Thursday, 2 February 2012

A corner, turned?

Monday before last, I decided to go alcohol-free for a week.  This had no real bearing on my ME/CFS: it's just something I do from time to time, to make sure I haven't turned into an alcoholic yet.  ;)

More seriously, I do drink pretty much every night.  I don't mean I'm a raving beer-monster; I mean I have a beer, or a glass of wine, with dinner.  Sometimes, on the weekend, J (my other half) and I will have an aperitif before dinner.  I am usually well within the government guidelines on alcohol intake (which are probably more restrictive than I need; safe limits correlate with body mass, and I'm 6ft tall...)

Anyway, it was time for a no-alcohol week.  And I noticed that, as the week went on, I started to feel... good.  I was aware that I was sleeping more shallowly, but my mind felt clearer.  I felt lighter.  Chores felt less insurmountable.  My productivity started to pick up.  I was working hard, and by evening was tired - but not in an 'ill' way.  A good, clean, genuine, all-used-up tired.

I started to have a creeping, dreadful feeling that my increased wellness might be linked to my reduced alcohol intake.  (Oh, conflict!!  On the one hand: a simple measure I can take that might turn my life around.  On the other:  Nooooo!!!  Don't take my beerz!!)

I cut my alcohol-free week short on the Saturday night.  Not because I was gagging for a drink, but because, if my suspicion was correct, I would rather have a sofa-based Sunday than Monday.  Monday is a work day, and I'm horribly (wonderfully!) busy right now.  I drank a thoroughly enjoyable couple of glasses of wine as we watched "Cowboys and Aliens" (which was a much better film than I expected, by-the-by).

Sunday came complete with brain-fog, aching limbs and that dull, nagging, 'slow' feeling.  The wine, perhaps?  Perhaps - but the results are not yet conclusive.  I've also been working to cut out refined sugar from my diet, and Saturday's dinner also included cheesecake.  Oh - and Sunday's breakfast was, basically, bakery cookies.  So I broke the number 1 rule of an exclusion diet, and re-introduced two possible causes at the same time.

For now, I'm happy to be both alcohol and sugar free.  Next weekend, I'll introduce one of the possible culprits, and see how I go.  (My money's on the alcohol.  What that means for all the homebrew kit in my shed is yet to be decided.)

Tuesday, 31 January 2012

The doctor with a special interest

Early in the new year, I went back up to Peterborough clinic.  Not to see the O/T though, this time.  I had a specialist appointment with their 'doctor with a special interest' in CFS/ME.

He was somewhat horrified that I'd never been diagnosed by a specialist, so we went through a whole pile of questions/symptoms.  I tested out as mild/moderate on pretty much everything except IBS, which I am very happy not to suffer from.  ('Mild' means you have the symptom.  'Moderate' means it becomes worse on exertion, or that you cannot work because of it.  'Severe' means you are housebound or bedbound due to the symptom).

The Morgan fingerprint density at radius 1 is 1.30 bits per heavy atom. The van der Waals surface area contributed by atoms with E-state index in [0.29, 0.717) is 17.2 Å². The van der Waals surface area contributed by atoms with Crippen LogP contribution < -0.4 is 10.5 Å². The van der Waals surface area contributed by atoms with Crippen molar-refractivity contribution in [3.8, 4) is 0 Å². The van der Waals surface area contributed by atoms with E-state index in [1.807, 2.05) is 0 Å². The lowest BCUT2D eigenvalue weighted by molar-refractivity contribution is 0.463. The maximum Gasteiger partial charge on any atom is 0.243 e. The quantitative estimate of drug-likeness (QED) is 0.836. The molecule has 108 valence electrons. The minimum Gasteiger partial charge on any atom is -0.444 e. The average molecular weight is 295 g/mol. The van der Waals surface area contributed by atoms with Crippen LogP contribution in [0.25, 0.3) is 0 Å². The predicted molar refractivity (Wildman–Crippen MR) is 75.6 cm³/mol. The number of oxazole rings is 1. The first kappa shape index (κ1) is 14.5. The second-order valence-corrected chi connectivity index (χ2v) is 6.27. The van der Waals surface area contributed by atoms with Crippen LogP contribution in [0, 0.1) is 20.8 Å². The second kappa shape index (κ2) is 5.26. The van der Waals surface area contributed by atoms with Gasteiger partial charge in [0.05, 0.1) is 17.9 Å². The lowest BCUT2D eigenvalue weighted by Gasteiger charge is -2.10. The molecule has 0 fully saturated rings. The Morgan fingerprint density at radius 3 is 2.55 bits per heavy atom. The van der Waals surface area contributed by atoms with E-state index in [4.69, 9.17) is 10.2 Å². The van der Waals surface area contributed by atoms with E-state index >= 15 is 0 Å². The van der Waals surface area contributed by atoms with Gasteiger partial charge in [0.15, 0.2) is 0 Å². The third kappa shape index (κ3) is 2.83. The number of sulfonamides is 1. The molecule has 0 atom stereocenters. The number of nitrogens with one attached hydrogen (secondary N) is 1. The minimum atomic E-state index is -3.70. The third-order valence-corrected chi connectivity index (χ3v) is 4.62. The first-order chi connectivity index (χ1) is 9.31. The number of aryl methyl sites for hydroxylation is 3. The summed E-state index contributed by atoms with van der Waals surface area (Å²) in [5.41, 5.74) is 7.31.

We also went through the long list of supplements that I take daily.  I have to admit: I was really hoping that he would tell me that half of them were useless.  That I could safely stop taking them with no effect on my health.  Unfortunately, he was enthusiastic about most of them, and even suggested another, additional one.  Darnit.  Those supplements are probably my biggest expense outside the mortgage and household bills.

He also suggested other things that I might want to talk to my GP about.  But this post seems long enough, so I'm going to leave it here for now, and come back to it another day.

Sunday, 29 January 2012

Nudge, nudge

Quite a few people have nudged me over the last week or two.  "So, you know that other blog you started...?"  Ummm, yeah.  That would be this blog, here, wouldn't it?

I said I wanted this to be a chronicle of my recovery - and I do!  It has to be said, however, that I started writing here in a fit of optimistic enthusiasm, prompted by my first visit to the ME/CFS clinic in Peterborough.  I was determined: it was the start of a new era, a corner turned, the magic bullet was found, and it was going to be improvement after improvement, all the way, from here on in.

Of course, things don't work quite like that.  I've been up and down, just like anyone else.  Christmas was most enjoyable, but hard work - driving 200 miles each way to visit my parents, plus socialising, eating too much, staying up late, getting up late, and generally trying to shoehorn rests in around another family's schedule.  It's probably safe to say that the weeks before Christmas were actually very hard - I know I spent a lot of time on the sofa - and that the recovery from Christmas was slow.

I didn't want my first post back to be a giant whine-vent-whinge session.  And it's not.  But it's not all wine and roses, either.  I'm here.  I've been resting.  Energy levels have been *generally* improving.  But slowly.

And I'll try to post more regularly from now on.